2. Gather the materials you need to build a deck

Building a deck is not a one-stop shop by any means. It is likely you will have to approach this job one step at a time: clearing and levelling the ground; laying a base or building a supporting structure; creating the frame; laying the deck boards and finally finishing the deck. 

Unless you have plenty of land to store all these materials, it is probably that you will shop for your deck building project in stages. However, this is an overview of the materials you will need to buy.

You will need:

  • Timber for the joists and wooden props, to determine how thick the joists should be, use a dedicated calculator.
  • Decking boards (wood or composite)
  • Quick-drying concrete (for a raised deck)
  • Exterior wood screws
  • Pegs and string
  • Tape measure, pencil, set square and spirit level
  • Jigsaw
  • Hammer
  • Drill
  • Screwdriver

3. Prepare the ground

Prepare the ground by creating a level, weed-free place for the deck. Carefully measure out a square area. Place the pegs in each corner and use string to connect them. Now you have a visual image of your deck. Carefully measure diagonally from post to post (using a set square to determine that everything looks straight).

4. Build a frame for a flat deck

For a flat deck you simply need to build a deck frame using the joists. Start by laying out the joists across your square area and position the deck boards on top.

You will need to screw the four corners together to make the outer frame, then attach around six large joists in the middle of the frame (depending on the size of your deck).

Measure your deck frame and cut the joists to size.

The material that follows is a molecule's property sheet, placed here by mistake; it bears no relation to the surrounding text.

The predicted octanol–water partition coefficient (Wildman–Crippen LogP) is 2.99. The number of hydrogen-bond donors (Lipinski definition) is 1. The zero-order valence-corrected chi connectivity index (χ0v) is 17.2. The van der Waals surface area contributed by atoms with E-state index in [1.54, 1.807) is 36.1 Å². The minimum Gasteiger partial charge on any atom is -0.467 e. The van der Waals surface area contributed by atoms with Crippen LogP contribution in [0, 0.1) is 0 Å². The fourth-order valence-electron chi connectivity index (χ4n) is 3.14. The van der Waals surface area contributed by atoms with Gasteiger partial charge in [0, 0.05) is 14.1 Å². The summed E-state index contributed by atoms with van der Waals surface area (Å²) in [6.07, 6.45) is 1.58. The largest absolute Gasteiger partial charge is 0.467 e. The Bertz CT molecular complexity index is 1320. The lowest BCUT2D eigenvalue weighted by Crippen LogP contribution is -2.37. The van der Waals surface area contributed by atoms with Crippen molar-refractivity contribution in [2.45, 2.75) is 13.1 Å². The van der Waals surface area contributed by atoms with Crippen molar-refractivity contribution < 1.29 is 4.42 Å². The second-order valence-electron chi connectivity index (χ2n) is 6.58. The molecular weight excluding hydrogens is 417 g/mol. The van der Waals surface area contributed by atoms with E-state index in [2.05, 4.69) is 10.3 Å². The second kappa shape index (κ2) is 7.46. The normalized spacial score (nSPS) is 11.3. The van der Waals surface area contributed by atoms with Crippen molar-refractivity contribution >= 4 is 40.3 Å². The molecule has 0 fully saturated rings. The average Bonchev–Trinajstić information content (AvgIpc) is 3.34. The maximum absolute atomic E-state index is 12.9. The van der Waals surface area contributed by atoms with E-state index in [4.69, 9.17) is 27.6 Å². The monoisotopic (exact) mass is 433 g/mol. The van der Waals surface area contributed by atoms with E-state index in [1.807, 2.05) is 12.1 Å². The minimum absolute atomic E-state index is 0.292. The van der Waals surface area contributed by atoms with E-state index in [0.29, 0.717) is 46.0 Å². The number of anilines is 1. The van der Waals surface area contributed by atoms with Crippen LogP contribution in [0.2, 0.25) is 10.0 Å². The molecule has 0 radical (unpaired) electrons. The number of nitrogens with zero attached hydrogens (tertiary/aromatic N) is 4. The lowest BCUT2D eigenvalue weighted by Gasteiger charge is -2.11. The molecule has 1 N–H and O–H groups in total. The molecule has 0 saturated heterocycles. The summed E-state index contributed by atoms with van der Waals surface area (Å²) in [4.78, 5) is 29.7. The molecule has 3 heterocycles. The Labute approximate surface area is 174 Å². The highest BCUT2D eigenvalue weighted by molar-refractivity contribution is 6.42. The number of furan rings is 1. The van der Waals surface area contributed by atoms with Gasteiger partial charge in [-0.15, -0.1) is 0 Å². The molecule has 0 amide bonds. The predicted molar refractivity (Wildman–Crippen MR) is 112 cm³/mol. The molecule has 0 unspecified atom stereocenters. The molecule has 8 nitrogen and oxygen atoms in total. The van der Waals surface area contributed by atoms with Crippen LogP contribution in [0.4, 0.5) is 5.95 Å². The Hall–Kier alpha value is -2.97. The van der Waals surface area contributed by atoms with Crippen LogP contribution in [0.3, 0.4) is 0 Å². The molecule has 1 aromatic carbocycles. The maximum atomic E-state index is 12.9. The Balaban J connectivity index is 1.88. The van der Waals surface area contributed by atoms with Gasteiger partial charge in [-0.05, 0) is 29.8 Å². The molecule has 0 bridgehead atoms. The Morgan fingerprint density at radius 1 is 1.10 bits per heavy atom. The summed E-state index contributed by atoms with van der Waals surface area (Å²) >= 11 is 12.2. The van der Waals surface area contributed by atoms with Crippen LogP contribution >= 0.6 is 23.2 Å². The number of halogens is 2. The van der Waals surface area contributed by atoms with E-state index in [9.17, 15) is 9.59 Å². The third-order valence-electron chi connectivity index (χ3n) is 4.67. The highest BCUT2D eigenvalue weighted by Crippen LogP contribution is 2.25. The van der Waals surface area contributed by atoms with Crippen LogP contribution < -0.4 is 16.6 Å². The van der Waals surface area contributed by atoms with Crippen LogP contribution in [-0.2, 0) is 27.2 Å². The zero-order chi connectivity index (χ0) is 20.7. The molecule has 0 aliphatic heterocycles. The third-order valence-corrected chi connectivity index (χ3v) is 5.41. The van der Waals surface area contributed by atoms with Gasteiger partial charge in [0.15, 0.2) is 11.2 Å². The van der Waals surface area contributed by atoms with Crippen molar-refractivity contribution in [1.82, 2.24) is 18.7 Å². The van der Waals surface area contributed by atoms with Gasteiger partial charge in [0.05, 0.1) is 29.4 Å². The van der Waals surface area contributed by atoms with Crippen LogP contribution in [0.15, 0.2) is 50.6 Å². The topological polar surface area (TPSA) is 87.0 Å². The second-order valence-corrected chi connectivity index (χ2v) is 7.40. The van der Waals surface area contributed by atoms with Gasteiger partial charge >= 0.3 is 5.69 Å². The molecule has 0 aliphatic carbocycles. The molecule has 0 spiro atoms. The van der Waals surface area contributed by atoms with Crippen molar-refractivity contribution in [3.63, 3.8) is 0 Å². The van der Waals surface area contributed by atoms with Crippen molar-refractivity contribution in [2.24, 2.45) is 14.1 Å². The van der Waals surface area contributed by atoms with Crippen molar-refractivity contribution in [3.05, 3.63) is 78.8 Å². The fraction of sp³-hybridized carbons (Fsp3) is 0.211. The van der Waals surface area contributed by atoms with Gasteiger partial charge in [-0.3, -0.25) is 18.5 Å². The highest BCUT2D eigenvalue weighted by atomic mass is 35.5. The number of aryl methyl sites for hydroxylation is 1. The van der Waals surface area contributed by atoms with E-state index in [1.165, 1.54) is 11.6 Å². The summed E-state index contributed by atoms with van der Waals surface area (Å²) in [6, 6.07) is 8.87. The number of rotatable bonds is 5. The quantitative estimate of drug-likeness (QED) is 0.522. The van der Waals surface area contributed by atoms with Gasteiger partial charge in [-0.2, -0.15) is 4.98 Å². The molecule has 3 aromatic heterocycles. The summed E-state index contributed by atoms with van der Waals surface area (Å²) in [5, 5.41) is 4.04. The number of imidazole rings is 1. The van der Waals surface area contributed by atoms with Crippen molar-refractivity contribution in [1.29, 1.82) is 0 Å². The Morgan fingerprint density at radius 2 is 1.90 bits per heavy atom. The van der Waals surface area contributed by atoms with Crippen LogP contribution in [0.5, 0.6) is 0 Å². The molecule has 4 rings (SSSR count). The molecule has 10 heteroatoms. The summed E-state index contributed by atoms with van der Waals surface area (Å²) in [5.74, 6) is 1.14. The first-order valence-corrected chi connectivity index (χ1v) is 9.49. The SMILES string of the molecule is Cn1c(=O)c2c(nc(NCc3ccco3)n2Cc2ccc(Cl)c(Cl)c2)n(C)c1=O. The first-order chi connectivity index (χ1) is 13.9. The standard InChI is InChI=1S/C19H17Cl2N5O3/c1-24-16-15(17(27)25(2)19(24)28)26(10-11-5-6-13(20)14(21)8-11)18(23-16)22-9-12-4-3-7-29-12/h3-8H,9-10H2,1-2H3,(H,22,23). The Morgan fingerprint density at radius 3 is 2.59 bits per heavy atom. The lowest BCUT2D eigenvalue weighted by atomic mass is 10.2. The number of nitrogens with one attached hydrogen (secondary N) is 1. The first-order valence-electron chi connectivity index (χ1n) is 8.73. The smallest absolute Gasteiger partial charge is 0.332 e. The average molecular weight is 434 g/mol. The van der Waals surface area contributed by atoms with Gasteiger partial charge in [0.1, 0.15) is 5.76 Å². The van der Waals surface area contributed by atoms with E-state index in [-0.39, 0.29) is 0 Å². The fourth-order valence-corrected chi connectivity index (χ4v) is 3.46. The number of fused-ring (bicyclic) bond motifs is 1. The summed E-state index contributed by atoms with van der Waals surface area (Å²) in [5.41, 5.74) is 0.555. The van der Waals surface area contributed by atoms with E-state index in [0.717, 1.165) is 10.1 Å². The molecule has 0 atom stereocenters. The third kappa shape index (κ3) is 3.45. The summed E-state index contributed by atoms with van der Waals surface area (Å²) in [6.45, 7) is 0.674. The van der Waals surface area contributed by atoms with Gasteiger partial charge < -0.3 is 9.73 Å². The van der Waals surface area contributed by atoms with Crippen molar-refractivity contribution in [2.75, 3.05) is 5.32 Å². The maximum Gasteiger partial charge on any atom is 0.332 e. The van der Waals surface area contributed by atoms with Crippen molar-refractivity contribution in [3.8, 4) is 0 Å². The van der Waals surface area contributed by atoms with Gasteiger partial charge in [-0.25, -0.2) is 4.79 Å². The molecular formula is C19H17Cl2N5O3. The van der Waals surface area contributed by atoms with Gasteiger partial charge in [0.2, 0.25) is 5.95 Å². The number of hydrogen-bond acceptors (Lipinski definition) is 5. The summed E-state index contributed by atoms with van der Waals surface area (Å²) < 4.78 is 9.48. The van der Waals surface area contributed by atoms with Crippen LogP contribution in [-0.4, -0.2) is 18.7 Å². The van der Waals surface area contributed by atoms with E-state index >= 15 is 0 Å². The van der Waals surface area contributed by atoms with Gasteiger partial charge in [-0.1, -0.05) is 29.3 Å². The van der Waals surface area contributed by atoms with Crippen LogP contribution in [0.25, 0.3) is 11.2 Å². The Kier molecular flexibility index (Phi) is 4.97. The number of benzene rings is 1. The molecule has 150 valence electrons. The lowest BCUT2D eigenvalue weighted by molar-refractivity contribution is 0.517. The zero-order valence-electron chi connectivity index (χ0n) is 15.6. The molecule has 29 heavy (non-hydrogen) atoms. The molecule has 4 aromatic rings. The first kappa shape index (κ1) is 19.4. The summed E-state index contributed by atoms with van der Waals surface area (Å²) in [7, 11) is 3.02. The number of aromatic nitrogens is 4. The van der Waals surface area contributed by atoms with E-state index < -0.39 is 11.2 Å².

Make two pencil marks on each end of the deck frame's two outer joists - these are at right angles to the inner joists. These marks are where the screws will go. You will need to drill two screws into each corner.

Attach the inner joists with screws. Your frame is now complete.

5. Build a frame for a raised deck

To create the frame for a raised deck, dig a hole in each of the four corners you have measured out and place a post at least 70mm into the ground. Then add some more posts (called support posts) in the central part of your deck, spaced approx 50 inches apart. 

Use a spirit level to check all the posts are the same height. Once you are happy, you can use concrete to cement them in place in the ground.

Using the spirit level as a guide, position the first joist at its required level then secure it to the other corner post. You will probably need a helping hand to hold the joist in place. Repeat this process until this outer frame is fixed in place.

Mark on the frame where the center of the remaining support posts are positioned, and repeat the process of marking and drilling and screwing together.

To add your central support joists, measure the distance between opposite points on the inside of the frame. Then cut your joist to this length. The central joists should run in the same direction as your deck boards. Fix a central joist to either side of the support posts.

6. Fix railings and posts

Deck railing ideas are by far the most popular choice for a raised deck, although it is possible to go for a glass screen or something similar, and our separate guide explains how to build a deck railing.

The experts at explain: ‘Your railing posts should be put into place prior to installing the deck boards unless you are using surface mounted posts.’